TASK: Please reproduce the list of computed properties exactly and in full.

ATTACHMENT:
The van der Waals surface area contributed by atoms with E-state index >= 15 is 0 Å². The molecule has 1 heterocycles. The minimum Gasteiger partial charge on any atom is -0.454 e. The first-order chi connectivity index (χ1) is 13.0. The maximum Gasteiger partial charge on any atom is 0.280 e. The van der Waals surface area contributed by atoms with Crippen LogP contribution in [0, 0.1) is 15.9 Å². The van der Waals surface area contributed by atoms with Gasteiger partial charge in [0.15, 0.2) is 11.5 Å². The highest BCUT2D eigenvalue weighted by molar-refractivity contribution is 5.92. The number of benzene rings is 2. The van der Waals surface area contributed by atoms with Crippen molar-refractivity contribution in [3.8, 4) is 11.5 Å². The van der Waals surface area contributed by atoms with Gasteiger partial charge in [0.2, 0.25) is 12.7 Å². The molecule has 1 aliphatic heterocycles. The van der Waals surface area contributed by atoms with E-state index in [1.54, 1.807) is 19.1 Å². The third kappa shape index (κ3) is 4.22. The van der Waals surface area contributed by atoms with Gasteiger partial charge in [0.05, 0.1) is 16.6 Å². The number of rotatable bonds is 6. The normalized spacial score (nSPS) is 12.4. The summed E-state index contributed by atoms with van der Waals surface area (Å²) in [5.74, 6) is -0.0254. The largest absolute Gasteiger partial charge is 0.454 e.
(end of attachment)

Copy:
The van der Waals surface area contributed by atoms with E-state index >= 15 is 0 Å². The molecule has 1 heterocycles. The minimum Gasteiger partial charge on any atom is -0.454 e. The first-order chi connectivity index (χ1) is 13.0. The maximum Gasteiger partial charge on any atom is 0.280 e. The van der Waals surface area contributed by atoms with Crippen LogP contribution in [0, 0.1) is 15.9 Å². The van der Waals surface area contributed by atoms with Gasteiger partial charge in [0.15, 0.2) is 11.5 Å². The highest BCUT2D eigenvalue weighted by molar-refractivity contribution is 5.92. The number of benzene rings is 2. The van der Waals surface area contributed by atoms with Crippen molar-refractivity contribution in [3.8, 4) is 11.5 Å². The van der Waals surface area contributed by atoms with Gasteiger partial charge in [0.2, 0.25) is 12.7 Å². The molecule has 1 aliphatic heterocycles. The van der Waals surface area contributed by atoms with E-state index in [1.54, 1.807) is 19.1 Å². The third kappa shape index (κ3) is 4.22. The van der Waals surface area contributed by atoms with Gasteiger partial charge in [0.05, 0.1) is 16.6 Å². The number of rotatable bonds is 6. The normalized spacial score (nSPS) is 12.4. The summed E-state index contributed by atoms with van der Waals surface area (Å²) in [5.74, 6) is -0.0254. The largest absolute Gasteiger partial charge is 0.454 e.